Google Reader, I Don’t Know How to Quit You

Google Reader, I Don’t Know How to Quit You

No, Google is killing Reader because, as Google explained in a March 13 blog post, "usage had declined." A website is typically a percolating cauldron of content: multiple posts, headlines, images, ads. In the compressed feed, I could scan much more than a few posts from one site. Even that brief bit of information was still usually enough for me to decide if I wanted to expand any post and read it fully within Reader or move on. Google rarely updated Reader but always made sure it simply worked. In 2004, I professed my love for RSS push technology and a couple of young RSS Readers: Feed Demon and the eponymous RSSReader. It's an attractive, highly visual mobile app that sucks in all your favorite content from sites and people you follow, and presents it in something most consumers instantly recognize: a digital magazine format. Those are the people who have been using Google Reader for years and the ones who, like me, are crying the loudest about its demise. Dealing With It Google does not have to kill Google Reader. Google will not do anything about it.

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I am in a full-on state of denial about the approaching deadline to move my news-reading off Google Reader, Google’s industry-leading RSS reader. I don’t want it to happen, although I know I am powerless to stop it.

Google Reader is how I begin my workday. It is the first web application I open, and one I turn to multiple times throughout the day. My list of feeds is longer than the Amazon. It traverses breaking news, tech updates, press releases, cultural phenomena, science and space updates and even byzantine patents. It’s a perfect reflection of my interests and world view.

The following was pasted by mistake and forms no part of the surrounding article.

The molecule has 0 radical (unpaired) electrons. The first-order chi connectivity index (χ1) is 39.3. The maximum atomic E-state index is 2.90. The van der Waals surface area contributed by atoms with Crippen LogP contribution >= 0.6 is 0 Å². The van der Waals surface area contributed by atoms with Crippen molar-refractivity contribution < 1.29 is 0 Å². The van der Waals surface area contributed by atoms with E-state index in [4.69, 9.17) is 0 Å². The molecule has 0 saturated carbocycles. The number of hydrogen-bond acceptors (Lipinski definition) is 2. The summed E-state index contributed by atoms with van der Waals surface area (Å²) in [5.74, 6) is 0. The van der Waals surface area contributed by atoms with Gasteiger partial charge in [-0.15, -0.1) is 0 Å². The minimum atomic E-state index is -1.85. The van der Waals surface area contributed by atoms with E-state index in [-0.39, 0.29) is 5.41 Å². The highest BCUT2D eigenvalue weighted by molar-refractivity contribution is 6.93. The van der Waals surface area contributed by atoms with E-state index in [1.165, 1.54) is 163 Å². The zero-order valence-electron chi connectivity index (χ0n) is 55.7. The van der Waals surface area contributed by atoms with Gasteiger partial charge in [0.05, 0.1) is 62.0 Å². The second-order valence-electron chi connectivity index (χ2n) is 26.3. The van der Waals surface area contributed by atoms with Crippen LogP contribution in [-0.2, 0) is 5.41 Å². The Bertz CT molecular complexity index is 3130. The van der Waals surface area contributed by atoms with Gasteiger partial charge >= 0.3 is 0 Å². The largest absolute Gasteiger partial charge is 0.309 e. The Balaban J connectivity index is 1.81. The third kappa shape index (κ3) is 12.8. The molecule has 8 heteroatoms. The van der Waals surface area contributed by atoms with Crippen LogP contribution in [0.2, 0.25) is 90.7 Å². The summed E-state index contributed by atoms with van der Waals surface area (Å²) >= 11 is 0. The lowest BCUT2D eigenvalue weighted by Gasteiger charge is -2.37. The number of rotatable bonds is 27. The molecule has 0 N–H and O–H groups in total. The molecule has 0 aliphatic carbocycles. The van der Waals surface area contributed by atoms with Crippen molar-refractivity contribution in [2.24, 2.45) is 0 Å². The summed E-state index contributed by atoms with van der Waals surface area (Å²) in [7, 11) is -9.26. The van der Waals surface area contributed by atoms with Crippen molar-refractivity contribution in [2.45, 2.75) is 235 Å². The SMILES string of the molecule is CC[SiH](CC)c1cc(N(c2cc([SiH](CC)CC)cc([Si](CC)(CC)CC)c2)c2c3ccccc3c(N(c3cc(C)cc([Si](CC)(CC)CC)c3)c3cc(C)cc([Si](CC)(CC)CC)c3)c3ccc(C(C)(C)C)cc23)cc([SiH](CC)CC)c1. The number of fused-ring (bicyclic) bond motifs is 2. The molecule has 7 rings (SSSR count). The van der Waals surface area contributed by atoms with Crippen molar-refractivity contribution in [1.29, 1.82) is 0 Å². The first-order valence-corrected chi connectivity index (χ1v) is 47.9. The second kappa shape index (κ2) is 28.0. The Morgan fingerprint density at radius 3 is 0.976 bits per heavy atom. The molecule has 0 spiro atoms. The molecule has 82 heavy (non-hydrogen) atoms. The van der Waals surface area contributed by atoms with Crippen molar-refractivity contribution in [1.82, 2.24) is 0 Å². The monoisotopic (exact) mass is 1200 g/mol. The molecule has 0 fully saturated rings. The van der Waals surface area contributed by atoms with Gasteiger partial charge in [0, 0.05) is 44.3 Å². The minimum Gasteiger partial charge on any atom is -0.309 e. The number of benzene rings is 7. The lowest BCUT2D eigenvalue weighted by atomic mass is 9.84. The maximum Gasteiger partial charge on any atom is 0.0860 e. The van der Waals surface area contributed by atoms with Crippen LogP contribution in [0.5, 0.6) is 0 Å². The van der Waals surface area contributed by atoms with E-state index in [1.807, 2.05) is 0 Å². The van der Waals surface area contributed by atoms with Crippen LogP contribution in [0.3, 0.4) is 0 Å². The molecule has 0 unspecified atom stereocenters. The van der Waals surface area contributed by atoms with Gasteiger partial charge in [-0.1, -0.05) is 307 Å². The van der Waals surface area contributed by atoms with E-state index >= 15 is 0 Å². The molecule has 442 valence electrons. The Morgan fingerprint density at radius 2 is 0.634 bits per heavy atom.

Now, every time I open it, Google reminds me of its impending fate.

On July 1, Google will put a bullet in the brain of Google Reader. Not because it’s old, addled, hurt, redundant, superfluous or incongruous with modern times. No, Google is killing Reader because, as Google explained in a March 13 blog post, “usage had declined.” Although the search giant characterizes Google Reader’s fate as “retirement,” I’m pretty certain I won’t find Reader wearing bad golf pants and sipping a Mai Tai while lounging beside a Boca Raton pool.

Google said it created Reader to help people keep tabs on their favorite websites. It did that and so much more. Every update, press release, minor post and more that I cared about made its way through Google Reader. A website is typically a percolating cauldron of content: multiple posts, headlines, images, ads. Google Reader broke everything down into its primary parts. In the compressed feed, I could scan much more than a few posts from one site. “All Items” gives me a never-ending list of sources, headlines, times, dates and the briefest portions of content. Even that brief bit of information was still usually enough for me to decide if I wanted to expand any post and read it fully within Reader or move on.

And read inside Reader I did. As a result, I grew accustomed to its largely unadorned, yet endearing face. Honestly, Google Reader is the ugly step sister of all Google apps. Visually, there’s nothing to recommend it. Google rarely updated Reader but always made sure it simply worked.

Its Parent

Without RSS (Rich Site Summary or Really Simply Syndication), Google Reader is nothing. Over the years, pundits have predicted the demise of RSS.

In 2004, I professed my love for RSS push technology and a couple of young RSS Readers: Feed Demon and the eponymous RSSReader. It would be a few years before I adopted Reader, but I soon fell…

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